Summary: The Commitment of Traders report for the week ending September 25 shows the dollar largely unchanged while yen selling offset GBP buying. In equities, traders increased short bets on the VIX.
Saxo Bank publishes two weekly Commitment of Traders reports (COT) covering leveraged fund positions in commodities, bonds and stock index futures. For IMM currency futures and the VIX, we use the broader measure called non-commercial.
To download your copy of the Commitment of Traders: Forex report for the week ending September 25, click here.
To download your copy of the Commitment of Traders: Financials report for the week ending September 25, click here.
Speculators maintained an unchanged dollar long against nine IMM currency futures. Buying of GBP and CAD was offset by a 33% jump in the JPY net-short to 84,719 lots, a six-month high.
Despite a 35% reduction in the IMM CAD net-short last week amid Nafta talks and higher oil prices, the combined short of the three commodity currencies stayed close to a four-year high, not least due to record and arguably extreme short positioning in both AUD and NZD.
Leveraged funds maintained an unchanged short duration in US bonds ahead of last week’s post-Federal Open Market Committee squeeze when 10-year bond yields moved lower after failing to break the May high at 3.13%.
Short-covering in five- and 10-years helped offset selling at the far end of the curve while the net-short position in three-month Eurodollar futures was cut by 17% to 1.1 million lots, a two-year low.
In equities traders bought stocks while increasing short bets on the VIX which rose 20,001 lots to 139,775 lots, some 80% of the 12-month peak.
The road to a bond bull market is paved, although challenges remain
Is a bond bull market ahead? Inflation still poses a risk for investors, but the moment for increasing duration to your portfolio may be approaching towards the end of the year, when central banks might be forced to cut interest rates.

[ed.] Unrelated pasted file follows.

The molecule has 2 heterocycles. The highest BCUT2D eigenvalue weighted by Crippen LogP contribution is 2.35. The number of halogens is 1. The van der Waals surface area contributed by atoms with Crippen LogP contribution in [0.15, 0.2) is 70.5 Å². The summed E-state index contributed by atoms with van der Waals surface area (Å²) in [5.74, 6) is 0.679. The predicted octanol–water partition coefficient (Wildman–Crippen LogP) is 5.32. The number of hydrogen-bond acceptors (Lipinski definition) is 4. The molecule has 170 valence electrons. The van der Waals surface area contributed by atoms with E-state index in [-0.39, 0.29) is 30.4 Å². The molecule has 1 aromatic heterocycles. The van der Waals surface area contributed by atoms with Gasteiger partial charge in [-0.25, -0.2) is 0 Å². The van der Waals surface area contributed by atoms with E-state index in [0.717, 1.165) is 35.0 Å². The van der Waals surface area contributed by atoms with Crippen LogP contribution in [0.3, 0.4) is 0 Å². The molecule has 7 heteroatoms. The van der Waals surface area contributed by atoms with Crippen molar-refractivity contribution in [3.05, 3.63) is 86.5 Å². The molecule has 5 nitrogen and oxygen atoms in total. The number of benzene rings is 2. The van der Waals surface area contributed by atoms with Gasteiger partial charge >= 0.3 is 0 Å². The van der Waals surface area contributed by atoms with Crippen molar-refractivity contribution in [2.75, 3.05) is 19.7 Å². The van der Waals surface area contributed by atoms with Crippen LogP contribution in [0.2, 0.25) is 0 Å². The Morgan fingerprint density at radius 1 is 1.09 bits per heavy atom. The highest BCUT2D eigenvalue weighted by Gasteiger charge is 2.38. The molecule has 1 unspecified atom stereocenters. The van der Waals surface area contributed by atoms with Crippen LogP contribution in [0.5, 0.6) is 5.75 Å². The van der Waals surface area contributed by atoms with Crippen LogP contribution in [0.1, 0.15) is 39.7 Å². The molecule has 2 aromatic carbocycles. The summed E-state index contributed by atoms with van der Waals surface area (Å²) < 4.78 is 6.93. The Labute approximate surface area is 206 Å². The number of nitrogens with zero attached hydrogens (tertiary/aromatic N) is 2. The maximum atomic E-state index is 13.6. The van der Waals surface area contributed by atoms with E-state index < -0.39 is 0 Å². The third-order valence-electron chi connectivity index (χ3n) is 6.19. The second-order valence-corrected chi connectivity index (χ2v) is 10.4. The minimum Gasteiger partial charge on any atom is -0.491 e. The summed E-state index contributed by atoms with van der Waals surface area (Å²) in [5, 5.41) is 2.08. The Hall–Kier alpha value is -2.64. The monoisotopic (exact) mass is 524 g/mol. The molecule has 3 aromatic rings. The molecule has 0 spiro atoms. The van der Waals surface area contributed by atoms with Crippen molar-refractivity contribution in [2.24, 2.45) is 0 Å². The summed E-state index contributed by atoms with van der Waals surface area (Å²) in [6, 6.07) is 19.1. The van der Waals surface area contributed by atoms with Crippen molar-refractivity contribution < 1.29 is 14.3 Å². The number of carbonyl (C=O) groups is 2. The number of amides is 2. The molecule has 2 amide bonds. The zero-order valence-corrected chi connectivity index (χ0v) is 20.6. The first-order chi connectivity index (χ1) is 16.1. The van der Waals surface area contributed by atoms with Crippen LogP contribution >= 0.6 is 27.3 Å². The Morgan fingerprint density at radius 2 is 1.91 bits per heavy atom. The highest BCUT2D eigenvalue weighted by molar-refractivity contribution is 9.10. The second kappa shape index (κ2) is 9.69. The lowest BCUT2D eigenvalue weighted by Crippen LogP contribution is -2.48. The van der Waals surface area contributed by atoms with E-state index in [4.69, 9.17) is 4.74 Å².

FX: King dollar and its far-reaching repercussions
The furious rate hike cycle has brought gains in the US dollar, but with stagflation risks in Europe and the UK and weakness in the Chinese economy, USD may have more room to run. But a strong dollar could also have repercussions for US growth, emerging markets and commodity prices.
Equities: Higher cost of capital is getting painful
With the cost of capital rising painfully, stagflation fears are back, illuminating the fragile state of the green transformation, while giving a tailwind to nuclear power, and threatening the growth of AI-related stocks.
Commodity sector supported by peak rates, tight supply focus
With supply tightness not only in energy but all commodities, the momentum in commodity prices may continue, pressuring central banks to lower real rates. That could be a good setup for precious metals, including gold, silver and potentially platinum as well.
As the pandemic showed, even the US Treasury can experience seismic shifts. With the government increasing the pace of issuing bonds to support fiscal spending, the complex Treasury market and regulatory constraints could spark a liquidity event.
The tide has turned for bonds. Given the current yields, bonds have become an attractive investment, with added benefits including lower risk than stocks, increased diversification and a steady stream of income unaffected by economic changes.
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